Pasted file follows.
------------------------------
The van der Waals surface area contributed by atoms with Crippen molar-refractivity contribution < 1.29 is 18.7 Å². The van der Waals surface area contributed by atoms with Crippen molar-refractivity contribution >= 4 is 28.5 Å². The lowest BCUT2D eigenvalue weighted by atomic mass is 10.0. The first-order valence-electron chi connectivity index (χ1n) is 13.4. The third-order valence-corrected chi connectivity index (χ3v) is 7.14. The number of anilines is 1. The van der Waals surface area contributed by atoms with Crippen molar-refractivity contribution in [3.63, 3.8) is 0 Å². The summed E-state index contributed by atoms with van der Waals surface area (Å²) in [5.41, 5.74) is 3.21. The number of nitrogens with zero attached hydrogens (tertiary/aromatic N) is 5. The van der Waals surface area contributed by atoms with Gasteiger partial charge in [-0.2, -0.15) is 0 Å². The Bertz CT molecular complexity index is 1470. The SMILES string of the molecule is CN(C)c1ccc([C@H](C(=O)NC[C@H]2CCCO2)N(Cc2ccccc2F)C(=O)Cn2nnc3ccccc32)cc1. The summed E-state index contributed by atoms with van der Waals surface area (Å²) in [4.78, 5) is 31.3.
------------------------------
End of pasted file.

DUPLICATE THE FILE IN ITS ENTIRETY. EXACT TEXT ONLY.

The van der Waals surface area contributed by atoms with Crippen molar-refractivity contribution < 1.29 is 18.7 Å². The van der Waals surface area contributed by atoms with Crippen molar-refractivity contribution >= 4 is 28.5 Å². The lowest BCUT2D eigenvalue weighted by atomic mass is 10.0. The first-order valence-electron chi connectivity index (χ1n) is 13.4. The third-order valence-corrected chi connectivity index (χ3v) is 7.14. The number of anilines is 1. The van der Waals surface area contributed by atoms with Crippen molar-refractivity contribution in [3.63, 3.8) is 0 Å². The summed E-state index contributed by atoms with van der Waals surface area (Å²) in [5.41, 5.74) is 3.21. The number of nitrogens with zero attached hydrogens (tertiary/aromatic N) is 5. The van der Waals surface area contributed by atoms with Gasteiger partial charge in [-0.2, -0.15) is 0 Å². The Bertz CT molecular complexity index is 1470. The SMILES string of the molecule is CN(C)c1ccc([C@H](C(=O)NC[C@H]2CCCO2)N(Cc2ccccc2F)C(=O)Cn2nnc3ccccc32)cc1. The summed E-state index contributed by atoms with van der Waals surface area (Å²) in [4.78, 5) is 31.3.